Still seething over how Dexter wrapped up? Just remind yourself: It’s not healthy to hold a grudge against a television show. Never lose sight of the fact that there are bigger, more meaningful things to stress over in life. Keep thinking positive thoughts about TV. Like, Matthew Weiner and those two genius Game of Thrones show-runners are still working in the medium. Nic Pizzolatto is now one of their peers. Tatiana Maslany is almost back in action. New shows like Silicon Valley and Halt and Catch Fire look really damn good so far. Aubrey Plaza exists.
Reality is unavoidable, of course, and it’s impossible not to still feel salty about that unbelievably terrible Dexter series finale. You know, the anticlimactic final hour that resolved the traditionally uneven Showtime serial killer drama’s frustrating and half-assed last season. The episode that will forever be remembered as the one where Dexter Morgan, the once-superb antihero played by Michael C. Hall, becomes a lumberjack. And, despite Monty Python’s best efforts to make chopping wood seem like good fun, he’s not OK.
People who stuck with Dexter from its impressive October 2006 beginning through to its disastrous September 2013 conclusion, myself included, can’t help but feel like they wasted seven years’ worth of TV dedication. In hindsight, those 96 hours spent getting to know noble murderer Dexter, his potty-mouthed sister, Deb (Jennifer Carpenter), and, begrudgingly, their uninteresting Miami Metro Police Department colleagues were for naught. If only we’d get the chance to confront Michael C. Hall and Dexter’s producers and let them have it.
Well, many Dexter viewers have, in fact, done just that. In an interview with Zap2it, Hall discussed how many of the show’s unhappy fans approach him with their anti-lumberjack agendas. “"They'll ask me about the ending," says Hall, "and tell me why they found it troubling or unsatisfying, or on the other hand, they want to distinguish themselves by saying they liked the ending.” [Writer’s note: Those people are either full of shit or braindead.] “I think it would be really foolish or naive to think a stranger is coming up to me because they want to talk about the weather.”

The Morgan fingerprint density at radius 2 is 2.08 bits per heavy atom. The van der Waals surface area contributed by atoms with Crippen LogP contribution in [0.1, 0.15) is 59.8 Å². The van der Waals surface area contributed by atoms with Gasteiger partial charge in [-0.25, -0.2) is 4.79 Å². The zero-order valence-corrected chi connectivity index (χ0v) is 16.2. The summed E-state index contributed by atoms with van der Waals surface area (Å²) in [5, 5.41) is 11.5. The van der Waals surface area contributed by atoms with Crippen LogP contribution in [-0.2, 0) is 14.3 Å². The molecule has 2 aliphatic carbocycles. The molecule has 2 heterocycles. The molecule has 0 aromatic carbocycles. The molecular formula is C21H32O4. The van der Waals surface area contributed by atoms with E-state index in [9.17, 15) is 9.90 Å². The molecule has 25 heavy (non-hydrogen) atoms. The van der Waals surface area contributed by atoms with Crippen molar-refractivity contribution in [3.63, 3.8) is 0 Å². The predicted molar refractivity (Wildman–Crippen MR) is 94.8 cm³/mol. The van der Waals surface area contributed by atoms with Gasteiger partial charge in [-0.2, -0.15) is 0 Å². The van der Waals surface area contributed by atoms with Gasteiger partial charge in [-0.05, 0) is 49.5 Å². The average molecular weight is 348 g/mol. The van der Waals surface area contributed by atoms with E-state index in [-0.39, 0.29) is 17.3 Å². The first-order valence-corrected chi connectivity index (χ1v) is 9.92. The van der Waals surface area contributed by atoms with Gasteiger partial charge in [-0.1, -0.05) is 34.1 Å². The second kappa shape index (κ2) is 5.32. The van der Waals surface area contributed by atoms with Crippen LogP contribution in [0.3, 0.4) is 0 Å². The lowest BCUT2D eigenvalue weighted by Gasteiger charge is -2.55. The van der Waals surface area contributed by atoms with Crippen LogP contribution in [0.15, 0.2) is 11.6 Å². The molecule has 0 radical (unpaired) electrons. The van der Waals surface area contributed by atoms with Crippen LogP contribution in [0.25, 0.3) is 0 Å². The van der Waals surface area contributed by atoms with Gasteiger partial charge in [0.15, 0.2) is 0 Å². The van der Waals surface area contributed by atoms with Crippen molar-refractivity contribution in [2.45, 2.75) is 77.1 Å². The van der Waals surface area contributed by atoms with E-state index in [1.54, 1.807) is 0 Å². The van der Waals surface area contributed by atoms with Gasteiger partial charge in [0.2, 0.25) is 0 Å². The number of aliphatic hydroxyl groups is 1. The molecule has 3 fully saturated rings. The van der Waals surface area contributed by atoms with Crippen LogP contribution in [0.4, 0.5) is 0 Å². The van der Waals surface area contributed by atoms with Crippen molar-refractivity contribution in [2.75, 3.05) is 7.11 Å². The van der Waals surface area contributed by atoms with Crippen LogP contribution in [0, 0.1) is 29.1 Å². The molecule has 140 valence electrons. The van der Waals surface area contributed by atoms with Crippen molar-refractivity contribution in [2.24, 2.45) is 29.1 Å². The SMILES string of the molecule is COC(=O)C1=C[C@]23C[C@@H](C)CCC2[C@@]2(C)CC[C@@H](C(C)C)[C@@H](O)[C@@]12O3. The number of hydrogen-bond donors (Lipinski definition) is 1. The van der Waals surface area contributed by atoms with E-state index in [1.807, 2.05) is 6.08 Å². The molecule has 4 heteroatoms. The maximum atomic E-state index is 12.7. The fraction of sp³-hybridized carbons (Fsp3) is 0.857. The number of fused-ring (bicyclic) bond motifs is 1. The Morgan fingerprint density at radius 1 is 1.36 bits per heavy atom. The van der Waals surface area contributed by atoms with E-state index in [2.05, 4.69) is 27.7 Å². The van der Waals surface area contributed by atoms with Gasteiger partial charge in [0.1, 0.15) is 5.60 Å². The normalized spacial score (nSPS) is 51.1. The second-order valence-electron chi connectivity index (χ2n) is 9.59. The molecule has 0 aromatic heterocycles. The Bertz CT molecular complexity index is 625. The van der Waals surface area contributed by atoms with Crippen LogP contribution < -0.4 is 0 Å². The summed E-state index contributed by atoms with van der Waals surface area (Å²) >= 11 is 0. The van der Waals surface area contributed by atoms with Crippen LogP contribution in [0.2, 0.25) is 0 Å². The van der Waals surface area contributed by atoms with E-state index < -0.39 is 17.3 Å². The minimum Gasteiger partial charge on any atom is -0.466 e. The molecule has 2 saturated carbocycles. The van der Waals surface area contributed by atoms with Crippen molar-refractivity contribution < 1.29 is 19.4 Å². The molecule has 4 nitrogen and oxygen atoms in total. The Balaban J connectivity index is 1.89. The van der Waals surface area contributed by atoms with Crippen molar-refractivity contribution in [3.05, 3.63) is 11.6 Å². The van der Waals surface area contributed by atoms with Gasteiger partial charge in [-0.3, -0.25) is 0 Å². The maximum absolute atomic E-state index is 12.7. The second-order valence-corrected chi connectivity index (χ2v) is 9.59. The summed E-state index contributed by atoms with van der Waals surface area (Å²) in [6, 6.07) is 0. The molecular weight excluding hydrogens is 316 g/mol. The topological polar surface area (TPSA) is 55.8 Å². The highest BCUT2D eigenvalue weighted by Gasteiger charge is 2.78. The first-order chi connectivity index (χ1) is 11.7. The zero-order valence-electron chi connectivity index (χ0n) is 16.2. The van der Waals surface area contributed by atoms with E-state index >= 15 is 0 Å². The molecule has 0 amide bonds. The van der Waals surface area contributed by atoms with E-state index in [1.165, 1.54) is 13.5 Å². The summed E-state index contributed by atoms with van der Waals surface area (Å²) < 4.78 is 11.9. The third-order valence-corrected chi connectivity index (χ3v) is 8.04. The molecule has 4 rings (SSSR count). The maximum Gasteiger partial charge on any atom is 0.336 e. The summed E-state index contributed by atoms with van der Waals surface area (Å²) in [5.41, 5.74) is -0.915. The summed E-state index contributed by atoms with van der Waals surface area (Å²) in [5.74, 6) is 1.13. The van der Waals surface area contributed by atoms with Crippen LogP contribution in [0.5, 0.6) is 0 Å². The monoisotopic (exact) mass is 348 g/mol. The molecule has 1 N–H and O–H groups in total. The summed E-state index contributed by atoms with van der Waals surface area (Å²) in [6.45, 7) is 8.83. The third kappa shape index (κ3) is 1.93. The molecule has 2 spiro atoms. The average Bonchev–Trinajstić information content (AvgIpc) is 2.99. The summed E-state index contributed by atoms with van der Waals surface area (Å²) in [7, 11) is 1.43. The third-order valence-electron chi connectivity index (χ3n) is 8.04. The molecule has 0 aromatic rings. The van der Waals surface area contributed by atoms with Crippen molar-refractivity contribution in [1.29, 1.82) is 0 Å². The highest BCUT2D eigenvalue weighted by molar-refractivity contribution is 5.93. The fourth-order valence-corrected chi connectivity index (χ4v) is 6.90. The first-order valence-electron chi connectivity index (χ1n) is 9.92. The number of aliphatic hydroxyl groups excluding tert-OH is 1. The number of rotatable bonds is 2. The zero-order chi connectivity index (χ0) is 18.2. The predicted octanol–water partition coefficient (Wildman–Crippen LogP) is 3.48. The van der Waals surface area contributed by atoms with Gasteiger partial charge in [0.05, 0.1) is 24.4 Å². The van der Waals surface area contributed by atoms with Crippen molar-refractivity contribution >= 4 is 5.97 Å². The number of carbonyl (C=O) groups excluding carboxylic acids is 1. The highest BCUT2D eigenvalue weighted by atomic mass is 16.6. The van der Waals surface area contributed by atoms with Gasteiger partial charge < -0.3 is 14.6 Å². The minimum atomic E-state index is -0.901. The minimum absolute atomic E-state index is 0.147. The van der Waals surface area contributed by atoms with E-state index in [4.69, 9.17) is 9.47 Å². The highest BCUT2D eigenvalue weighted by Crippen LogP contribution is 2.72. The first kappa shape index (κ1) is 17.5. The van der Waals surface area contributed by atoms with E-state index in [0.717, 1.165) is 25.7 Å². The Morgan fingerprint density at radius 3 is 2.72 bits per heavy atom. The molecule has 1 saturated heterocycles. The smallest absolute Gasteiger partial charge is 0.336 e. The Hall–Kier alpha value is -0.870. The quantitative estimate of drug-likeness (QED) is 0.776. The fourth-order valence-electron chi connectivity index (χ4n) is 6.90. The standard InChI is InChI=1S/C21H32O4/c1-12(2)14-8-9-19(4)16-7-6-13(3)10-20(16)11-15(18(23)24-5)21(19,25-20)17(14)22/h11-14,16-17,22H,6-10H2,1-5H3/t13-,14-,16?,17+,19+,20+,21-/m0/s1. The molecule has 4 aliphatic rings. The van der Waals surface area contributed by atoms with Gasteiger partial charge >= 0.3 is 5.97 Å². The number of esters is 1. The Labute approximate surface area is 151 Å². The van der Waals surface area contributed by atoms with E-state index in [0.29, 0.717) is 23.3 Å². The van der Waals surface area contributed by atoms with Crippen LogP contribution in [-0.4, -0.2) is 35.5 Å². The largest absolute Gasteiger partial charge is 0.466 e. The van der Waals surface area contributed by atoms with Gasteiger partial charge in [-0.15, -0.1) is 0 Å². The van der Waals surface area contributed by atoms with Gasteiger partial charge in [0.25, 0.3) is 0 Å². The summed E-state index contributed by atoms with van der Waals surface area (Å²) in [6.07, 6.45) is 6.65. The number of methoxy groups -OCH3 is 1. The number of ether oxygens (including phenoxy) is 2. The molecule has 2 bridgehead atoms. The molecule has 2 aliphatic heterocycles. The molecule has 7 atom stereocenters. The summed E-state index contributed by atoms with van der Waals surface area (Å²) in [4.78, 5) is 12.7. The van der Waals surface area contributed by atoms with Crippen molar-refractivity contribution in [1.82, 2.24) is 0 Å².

By saying that, Hall is basically acknowledging that Dexter’s finale was the worst. Right? Not only is he a terrific actor, the guy seems like a smart, cool dude. He has to realize that he and his Showtime collaborators dropped the proverbial ball figuratively off the top of the Burj Khalifa.
Yes, it is possible to eventually forgive and move on from Lumberjack Morgan. For me, that won’t happen until I see Hall play the lead in the new film from one of my favorite genre filmmakers, Jim Mickle (Stake Land, We are What We Are)—the film is titled Cold in July, is based on a novel by the great ‘dark noir’ author Joe R. Lansdale, and will open theatrically and on VOD May 23). Word out of January’s Sundance Film Festival suggests that Hall is dynamite in it. I believe the hype.
And after Cold in July, I will, at last, have pleasant things to one day talk to Michael C. Hall about other than, say, the weather.
[GIF via Gamestop]
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